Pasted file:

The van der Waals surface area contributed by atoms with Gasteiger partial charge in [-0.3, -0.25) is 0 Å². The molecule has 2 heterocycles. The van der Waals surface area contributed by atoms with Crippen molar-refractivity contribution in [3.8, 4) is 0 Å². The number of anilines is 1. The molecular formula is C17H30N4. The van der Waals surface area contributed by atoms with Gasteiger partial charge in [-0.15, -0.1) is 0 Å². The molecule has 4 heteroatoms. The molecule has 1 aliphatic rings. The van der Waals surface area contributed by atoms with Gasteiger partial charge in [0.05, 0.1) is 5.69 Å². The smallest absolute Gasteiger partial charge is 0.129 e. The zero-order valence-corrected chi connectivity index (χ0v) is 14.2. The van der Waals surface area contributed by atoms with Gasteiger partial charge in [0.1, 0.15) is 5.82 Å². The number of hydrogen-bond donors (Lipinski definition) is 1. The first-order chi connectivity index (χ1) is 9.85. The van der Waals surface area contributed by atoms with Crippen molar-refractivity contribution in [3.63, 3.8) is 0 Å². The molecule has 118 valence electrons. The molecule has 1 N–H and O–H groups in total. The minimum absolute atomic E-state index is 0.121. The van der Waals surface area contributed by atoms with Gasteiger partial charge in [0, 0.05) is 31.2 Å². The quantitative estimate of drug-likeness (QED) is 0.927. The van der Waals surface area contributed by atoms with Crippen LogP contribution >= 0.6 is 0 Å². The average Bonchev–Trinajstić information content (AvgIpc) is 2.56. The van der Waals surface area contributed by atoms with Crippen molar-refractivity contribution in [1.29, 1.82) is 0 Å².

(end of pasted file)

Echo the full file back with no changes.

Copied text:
The van der Waals surface area contributed by atoms with Gasteiger partial charge in [-0.3, -0.25) is 0 Å². The molecule has 2 heterocycles. The van der Waals surface area contributed by atoms with Crippen molar-refractivity contribution in [3.8, 4) is 0 Å². The number of anilines is 1. The molecular formula is C17H30N4. The van der Waals surface area contributed by atoms with Gasteiger partial charge in [-0.15, -0.1) is 0 Å². The molecule has 4 heteroatoms. The molecule has 1 aliphatic rings. The van der Waals surface area contributed by atoms with Gasteiger partial charge in [0.05, 0.1) is 5.69 Å². The smallest absolute Gasteiger partial charge is 0.129 e. The zero-order valence-corrected chi connectivity index (χ0v) is 14.2. The van der Waals surface area contributed by atoms with Gasteiger partial charge in [0.1, 0.15) is 5.82 Å². The number of hydrogen-bond donors (Lipinski definition) is 1. The first-order chi connectivity index (χ1) is 9.85. The van der Waals surface area contributed by atoms with Crippen molar-refractivity contribution in [3.63, 3.8) is 0 Å². The molecule has 118 valence electrons. The molecule has 1 N–H and O–H groups in total. The minimum absolute atomic E-state index is 0.121. The van der Waals surface area contributed by atoms with Gasteiger partial charge in [0, 0.05) is 31.2 Å². The quantitative estimate of drug-likeness (QED) is 0.927. The van der Waals surface area contributed by atoms with Crippen LogP contribution >= 0.6 is 0 Å². The average Bonchev–Trinajstić information content (AvgIpc) is 2.56. The van der Waals surface area contributed by atoms with Crippen molar-refractivity contribution in [1.29, 1.82) is 0 Å².